Power of one

Seven reasons why being single can be good for you

The power of one
Seven reasons why being single can be good for you

Beyond the obvious reasons, like not having to provide a play-by-play of your life choices to a partner and not waking up shivering to find your bedmate has stolen the covers, being single can be good for the soul.
Social scientists, such as Bella DePaulo, author and visiting professor at the University of California at Santa Barbara, point out we spend more of our adult lives single than in relationships. So why not embrace it and enjoy? Turns out, the older we get, the more we clue in to this attitude. Consider sensational lone women such as Diane Keaton, who’s never taken a trip down the aisle. There are rich, meaningful lives awaiting those who learn to say “I do” to being uncoupled.
As DePaulo recommends, don’t squander your single-dom by considering it merely time between relationships or time waiting for Mr. Right. Point is, this is your chance to get to know yourself better, to reflect on your own goals and paths and to enrich the life you already have. So don’t get caught in the trap of waiting for your life to begin when it already has. Here are a few noted perks to the single life to get you started.

Maintenance of the body beautiful
Research has documented the propensity for women to pack on the pounds after they get hitched. A 2002 study reports a significant increase within the first two years of marriage. One estimate pegged it at as much as 6–8 pounds.

A better night’s sleep
Almost 25 percent of people reported that their partner’s sleep problems mess with the quality of their own sleep time. The top culprits for lack of shut-eye include snoring (34 percent), tossing and turning (15 percent), insomnia (14 percent) and hogging the mattress or the covers (14 percent).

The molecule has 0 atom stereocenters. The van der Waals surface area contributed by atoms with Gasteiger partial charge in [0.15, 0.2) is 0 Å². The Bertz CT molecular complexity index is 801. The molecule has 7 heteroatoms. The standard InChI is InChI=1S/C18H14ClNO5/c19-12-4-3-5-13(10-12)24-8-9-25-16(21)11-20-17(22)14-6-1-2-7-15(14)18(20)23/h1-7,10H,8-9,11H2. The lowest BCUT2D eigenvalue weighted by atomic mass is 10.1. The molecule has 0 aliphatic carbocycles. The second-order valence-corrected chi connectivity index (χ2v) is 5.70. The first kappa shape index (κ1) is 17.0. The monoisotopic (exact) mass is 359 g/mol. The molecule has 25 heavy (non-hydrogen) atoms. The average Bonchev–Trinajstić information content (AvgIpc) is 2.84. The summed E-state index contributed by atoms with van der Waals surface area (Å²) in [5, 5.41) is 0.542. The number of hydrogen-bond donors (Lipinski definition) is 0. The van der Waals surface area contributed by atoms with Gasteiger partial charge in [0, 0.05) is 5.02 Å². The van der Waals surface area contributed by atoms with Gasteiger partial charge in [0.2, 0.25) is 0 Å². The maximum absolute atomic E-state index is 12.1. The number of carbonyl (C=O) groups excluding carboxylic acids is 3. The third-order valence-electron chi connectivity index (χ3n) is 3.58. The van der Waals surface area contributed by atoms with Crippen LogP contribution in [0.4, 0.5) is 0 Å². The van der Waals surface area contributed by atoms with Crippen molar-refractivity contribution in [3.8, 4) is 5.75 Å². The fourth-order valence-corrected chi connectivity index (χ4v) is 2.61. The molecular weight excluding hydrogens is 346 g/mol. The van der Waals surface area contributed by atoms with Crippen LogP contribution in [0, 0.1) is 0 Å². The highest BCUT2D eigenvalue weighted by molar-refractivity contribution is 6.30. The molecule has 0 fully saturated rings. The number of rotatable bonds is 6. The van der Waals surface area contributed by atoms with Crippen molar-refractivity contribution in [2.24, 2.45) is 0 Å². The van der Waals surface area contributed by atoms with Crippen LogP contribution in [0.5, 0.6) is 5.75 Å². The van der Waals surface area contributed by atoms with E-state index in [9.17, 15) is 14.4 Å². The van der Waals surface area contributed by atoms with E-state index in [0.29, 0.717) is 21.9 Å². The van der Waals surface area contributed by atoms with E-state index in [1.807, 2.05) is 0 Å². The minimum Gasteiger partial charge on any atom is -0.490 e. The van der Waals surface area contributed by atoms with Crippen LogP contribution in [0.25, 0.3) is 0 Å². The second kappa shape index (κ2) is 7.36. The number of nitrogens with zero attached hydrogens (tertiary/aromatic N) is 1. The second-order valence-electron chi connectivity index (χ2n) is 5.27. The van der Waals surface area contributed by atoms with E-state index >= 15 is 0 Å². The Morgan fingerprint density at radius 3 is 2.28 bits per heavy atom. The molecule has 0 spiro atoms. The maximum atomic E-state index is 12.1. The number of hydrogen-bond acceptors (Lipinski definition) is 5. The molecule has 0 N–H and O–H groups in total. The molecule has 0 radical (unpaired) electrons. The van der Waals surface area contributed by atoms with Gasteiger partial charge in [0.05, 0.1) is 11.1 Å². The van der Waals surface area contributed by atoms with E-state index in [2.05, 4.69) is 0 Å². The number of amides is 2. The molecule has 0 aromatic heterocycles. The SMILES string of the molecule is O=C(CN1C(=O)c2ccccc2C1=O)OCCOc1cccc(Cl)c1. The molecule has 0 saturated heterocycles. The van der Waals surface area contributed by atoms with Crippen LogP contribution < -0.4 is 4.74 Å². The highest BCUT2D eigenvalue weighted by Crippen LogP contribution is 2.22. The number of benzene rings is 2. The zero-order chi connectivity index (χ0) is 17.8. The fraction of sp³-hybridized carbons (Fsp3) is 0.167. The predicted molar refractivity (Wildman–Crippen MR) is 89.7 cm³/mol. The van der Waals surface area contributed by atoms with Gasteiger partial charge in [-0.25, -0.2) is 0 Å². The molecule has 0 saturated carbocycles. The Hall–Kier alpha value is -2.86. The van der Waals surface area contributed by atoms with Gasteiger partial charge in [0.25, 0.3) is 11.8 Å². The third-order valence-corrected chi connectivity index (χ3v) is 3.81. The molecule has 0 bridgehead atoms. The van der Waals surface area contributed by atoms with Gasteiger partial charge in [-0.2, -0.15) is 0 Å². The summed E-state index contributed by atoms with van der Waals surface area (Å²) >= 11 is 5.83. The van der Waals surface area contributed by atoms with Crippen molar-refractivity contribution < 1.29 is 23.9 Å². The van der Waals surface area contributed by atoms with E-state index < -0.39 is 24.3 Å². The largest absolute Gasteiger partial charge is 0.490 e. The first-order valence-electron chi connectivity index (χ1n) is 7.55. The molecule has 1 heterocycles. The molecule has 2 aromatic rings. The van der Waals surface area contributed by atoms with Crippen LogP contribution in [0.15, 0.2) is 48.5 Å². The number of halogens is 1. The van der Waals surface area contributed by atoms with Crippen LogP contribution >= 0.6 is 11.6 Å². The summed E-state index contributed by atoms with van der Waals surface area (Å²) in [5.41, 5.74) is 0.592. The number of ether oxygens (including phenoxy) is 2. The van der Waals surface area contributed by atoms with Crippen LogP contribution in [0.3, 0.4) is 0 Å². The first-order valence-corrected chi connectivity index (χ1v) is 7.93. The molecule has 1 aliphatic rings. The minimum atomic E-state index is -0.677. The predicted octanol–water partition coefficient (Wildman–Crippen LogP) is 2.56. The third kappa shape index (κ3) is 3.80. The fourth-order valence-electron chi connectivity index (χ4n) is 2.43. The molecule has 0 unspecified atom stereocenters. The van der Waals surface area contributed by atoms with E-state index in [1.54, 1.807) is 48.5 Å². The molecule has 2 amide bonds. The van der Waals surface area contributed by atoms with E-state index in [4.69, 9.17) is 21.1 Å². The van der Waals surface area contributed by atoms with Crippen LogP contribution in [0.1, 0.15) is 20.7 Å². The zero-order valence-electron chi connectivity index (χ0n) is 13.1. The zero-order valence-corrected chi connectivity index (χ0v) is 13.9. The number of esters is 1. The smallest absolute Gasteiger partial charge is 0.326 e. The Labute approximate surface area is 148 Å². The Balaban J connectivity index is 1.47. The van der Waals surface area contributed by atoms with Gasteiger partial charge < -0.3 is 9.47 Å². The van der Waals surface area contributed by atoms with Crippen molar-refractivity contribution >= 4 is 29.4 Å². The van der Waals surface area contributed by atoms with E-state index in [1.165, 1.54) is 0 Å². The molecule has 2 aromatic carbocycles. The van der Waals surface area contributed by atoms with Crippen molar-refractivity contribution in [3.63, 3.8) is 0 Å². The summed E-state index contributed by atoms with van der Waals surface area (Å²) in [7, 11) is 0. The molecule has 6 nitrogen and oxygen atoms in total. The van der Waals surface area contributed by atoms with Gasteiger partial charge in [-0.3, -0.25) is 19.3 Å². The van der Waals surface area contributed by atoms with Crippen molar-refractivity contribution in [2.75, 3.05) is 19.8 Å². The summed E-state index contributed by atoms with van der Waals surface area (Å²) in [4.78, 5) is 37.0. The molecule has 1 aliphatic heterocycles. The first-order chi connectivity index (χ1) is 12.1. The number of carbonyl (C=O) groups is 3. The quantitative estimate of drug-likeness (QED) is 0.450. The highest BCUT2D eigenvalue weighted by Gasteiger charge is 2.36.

Less housework
According to a 1994 study published in the American Sociological Review, solo women did the least amount of housework when compared to those who were married or cohabiting.


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Financial independence
A 2004 survey conducted by SmartMoney and Redbook magazines reveals that 40 percent of women who were married or living together have lied to their partners about the amount they paid for something. Single women have the advantage of spending the money they make themselves—no negotiations with partners required.

More time for friends
Once women get married, it may seem as if they disappear off the face of the earth, pouring their all into the relationship and spending less time with friends, and there’s some truth to that. Studies show that women who have a mate spend less time with friends (21 minutes per day) than single women (one and a quarter hours per day).

Better mental health
A cycle of breakups and make-ups not only leaves tears on your pillow but it takes a toll on your emotional well-being. A 2004 study by the University of London of more than 4,000 men and women found that women were negatively impacted by the transitions that having multiple partnership brings and they took longer to recover from splits. By comparison, the unattached women were seen to enjoy better mental health. (Interestingly, though, the solo guys weren’t as together emotionally as the hooked-up fellas.)

Desperately seeking no one
It seems that as we get older a wave of contentment seems to wash over single women, and they no longer submit to the societal pressure to pair up. Those tidbits come from a 2006 AARP survey (formerly the American Association of Retired Persons) titled Lifestyles, Dating & Romance: A Study of Midlife Singles. It found that 32 percent of women dated nonexclusively, 14 percent said they’d date if someone of interest came along and one in 10 had no desire to date at all.


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